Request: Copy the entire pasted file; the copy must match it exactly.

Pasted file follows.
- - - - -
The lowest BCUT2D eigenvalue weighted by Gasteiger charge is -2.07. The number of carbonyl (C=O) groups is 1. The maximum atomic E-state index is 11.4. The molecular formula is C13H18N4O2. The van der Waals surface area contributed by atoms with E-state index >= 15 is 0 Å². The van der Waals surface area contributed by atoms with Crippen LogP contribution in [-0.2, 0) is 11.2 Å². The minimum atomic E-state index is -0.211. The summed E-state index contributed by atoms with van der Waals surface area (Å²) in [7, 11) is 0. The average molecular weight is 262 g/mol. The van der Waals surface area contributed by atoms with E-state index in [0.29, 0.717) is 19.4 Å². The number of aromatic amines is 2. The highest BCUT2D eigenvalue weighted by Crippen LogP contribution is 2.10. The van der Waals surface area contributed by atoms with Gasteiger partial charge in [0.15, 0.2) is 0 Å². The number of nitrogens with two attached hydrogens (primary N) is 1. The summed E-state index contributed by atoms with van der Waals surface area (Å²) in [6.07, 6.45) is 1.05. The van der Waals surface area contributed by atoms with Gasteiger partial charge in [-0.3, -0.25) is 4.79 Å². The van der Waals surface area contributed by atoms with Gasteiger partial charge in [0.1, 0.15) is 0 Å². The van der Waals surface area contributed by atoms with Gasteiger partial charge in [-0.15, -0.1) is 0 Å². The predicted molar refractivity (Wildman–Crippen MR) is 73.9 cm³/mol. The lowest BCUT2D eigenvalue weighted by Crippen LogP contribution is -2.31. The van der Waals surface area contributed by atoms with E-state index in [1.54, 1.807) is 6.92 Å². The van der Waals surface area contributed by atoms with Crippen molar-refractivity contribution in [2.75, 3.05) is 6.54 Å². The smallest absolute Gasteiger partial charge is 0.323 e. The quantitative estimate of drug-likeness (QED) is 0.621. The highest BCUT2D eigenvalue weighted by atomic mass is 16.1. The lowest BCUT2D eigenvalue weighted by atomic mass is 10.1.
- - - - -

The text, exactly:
The lowest BCUT2D eigenvalue weighted by Gasteiger charge is -2.07. The number of carbonyl (C=O) groups is 1. The maximum atomic E-state index is 11.4. The molecular formula is C13H18N4O2. The van der Waals surface area contributed by atoms with E-state index >= 15 is 0 Å². The van der Waals surface area contributed by atoms with Crippen LogP contribution in [-0.2, 0) is 11.2 Å². The minimum atomic E-state index is -0.211. The summed E-state index contributed by atoms with van der Waals surface area (Å²) in [7, 11) is 0. The average molecular weight is 262 g/mol. The van der Waals surface area contributed by atoms with E-state index in [0.29, 0.717) is 19.4 Å². The number of aromatic amines is 2. The highest BCUT2D eigenvalue weighted by Crippen LogP contribution is 2.10. The van der Waals surface area contributed by atoms with Gasteiger partial charge in [0.15, 0.2) is 0 Å². The number of nitrogens with two attached hydrogens (primary N) is 1. The summed E-state index contributed by atoms with van der Waals surface area (Å²) in [6.07, 6.45) is 1.05. The van der Waals surface area contributed by atoms with Gasteiger partial charge in [-0.3, -0.25) is 4.79 Å². The van der Waals surface area contributed by atoms with Gasteiger partial charge in [0.1, 0.15) is 0 Å². The van der Waals surface area contributed by atoms with Gasteiger partial charge in [-0.15, -0.1) is 0 Å². The predicted molar refractivity (Wildman–Crippen MR) is 73.9 cm³/mol. The lowest BCUT2D eigenvalue weighted by Crippen LogP contribution is -2.31. The van der Waals surface area contributed by atoms with E-state index in [1.54, 1.807) is 6.92 Å². The van der Waals surface area contributed by atoms with Crippen molar-refractivity contribution in [2.75, 3.05) is 6.54 Å². The smallest absolute Gasteiger partial charge is 0.323 e. The quantitative estimate of drug-likeness (QED) is 0.621. The highest BCUT2D eigenvalue weighted by atomic mass is 16.1. The lowest BCUT2D eigenvalue weighted by atomic mass is 10.1.